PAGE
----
FICO - Your Credit Score

Since we live in an automated world, it should come as no surprise that your ability to repay your mortgage loan boils down to a single number. All the years you've been paying your various bills: your mortgage, car payments, and credit card bills can be analyzed, diced, spindled and mutilated into a single indicator of whether you're likely to meet your future obligations.

The three agencies use slightly different formulas to build a credit score. Fair Isaac and Cooriginally developed this score. . While Experian still calls its score "FICO", TransUnion calls its score "Beacon" and Equifax uses "Empirica." While these methods vary from one agency to another, all of the agencies use the following to calculate a credit score:

  • Your Credit History - How many years have you had credit?
  • History of Payments - Do you pay your bills on time?
  • Your Credit Card Balances - How many credit card accounts do you hold, and how much do you owe on them?
  • Inquiries on Your Credit - How many times have you had your credit checked for a loan?

These factors are assigned weights based on the formula being used. Each formula produces a single number which varies slightly by agency. Credit scores can be as low as 300 and as high as 800. Higher scores are better. Most folks getting a mortgage these days score 620 or above.

Your score affects your monthly payment

FICO scores are used for more than just determining whether or not you qualify for a mortgage. Higher scores indicate you are probably a better credit risk, and thus may qualify for a better mortgage rate.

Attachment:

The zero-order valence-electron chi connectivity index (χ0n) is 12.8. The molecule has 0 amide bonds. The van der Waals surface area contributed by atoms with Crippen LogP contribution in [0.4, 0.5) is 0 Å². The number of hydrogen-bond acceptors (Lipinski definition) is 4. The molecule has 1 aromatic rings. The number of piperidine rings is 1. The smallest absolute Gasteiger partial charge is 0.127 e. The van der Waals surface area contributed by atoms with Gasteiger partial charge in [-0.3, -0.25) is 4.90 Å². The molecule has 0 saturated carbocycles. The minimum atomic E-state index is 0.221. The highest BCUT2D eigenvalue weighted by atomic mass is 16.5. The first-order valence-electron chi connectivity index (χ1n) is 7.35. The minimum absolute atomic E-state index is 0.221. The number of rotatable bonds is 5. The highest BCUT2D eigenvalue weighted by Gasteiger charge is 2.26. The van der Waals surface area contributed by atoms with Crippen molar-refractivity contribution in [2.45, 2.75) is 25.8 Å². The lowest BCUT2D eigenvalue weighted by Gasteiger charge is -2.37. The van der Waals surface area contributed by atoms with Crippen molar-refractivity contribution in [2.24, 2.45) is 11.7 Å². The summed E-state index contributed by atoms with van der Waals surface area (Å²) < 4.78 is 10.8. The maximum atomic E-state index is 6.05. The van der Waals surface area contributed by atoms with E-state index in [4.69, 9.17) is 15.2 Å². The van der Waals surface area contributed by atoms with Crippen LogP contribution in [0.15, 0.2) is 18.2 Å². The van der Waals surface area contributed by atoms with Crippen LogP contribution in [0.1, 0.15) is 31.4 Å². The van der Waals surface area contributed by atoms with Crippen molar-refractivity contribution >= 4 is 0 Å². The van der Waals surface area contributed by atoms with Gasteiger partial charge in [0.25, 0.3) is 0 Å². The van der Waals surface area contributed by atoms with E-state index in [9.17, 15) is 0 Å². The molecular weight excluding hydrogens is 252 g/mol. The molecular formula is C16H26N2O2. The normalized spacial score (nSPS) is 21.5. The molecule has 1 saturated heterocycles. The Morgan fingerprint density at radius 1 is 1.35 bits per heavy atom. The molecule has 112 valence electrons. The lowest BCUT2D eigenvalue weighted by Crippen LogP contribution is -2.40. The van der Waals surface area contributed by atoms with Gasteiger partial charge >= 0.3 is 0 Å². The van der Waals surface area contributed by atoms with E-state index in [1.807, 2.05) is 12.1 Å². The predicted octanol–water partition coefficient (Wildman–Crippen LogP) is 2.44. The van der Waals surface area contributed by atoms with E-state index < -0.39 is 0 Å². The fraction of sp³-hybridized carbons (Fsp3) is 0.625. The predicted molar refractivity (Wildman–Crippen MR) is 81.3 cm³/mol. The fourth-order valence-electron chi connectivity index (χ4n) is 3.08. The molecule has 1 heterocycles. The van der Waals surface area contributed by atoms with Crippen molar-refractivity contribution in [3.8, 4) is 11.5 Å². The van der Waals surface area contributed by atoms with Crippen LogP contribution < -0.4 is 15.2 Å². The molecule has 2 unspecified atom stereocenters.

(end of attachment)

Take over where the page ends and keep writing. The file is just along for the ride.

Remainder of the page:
Can I raise my credit score?

Is there any way to raise your FICO score? So called "credit repair" companies advertise quick fixes, but the score is calculated from your lifetime credit history, so you can't turn it around right away. (Of course you must remove incorrect data on your credit report.)

Getting your FICO score

Before you can improve your score, you have to get your score and make sure that the reports from each agency are correct. Fair Isaac, the corporation that invented the first FICO credit score, sells credit scores on myFICO.com. It's inexpensive, fast, and easy to get your credit score along with credit reports from all three agencies. Also available are information and tools that can help you analyze what actions might have the greatest impact on your FICO score.

You can get a federally-mandated free credit report once per year from the three major agencies by visiting AnnualCreditReport.com. These reports do not include a free credit score, but it's very inexpensive to get one at the same time.

Now that you have all the facts, you'll be a more informed consumer and you'll be better positioned to get the most favorable mortgage.

Curious about credit scores? Give us a call: 847-278-7220.

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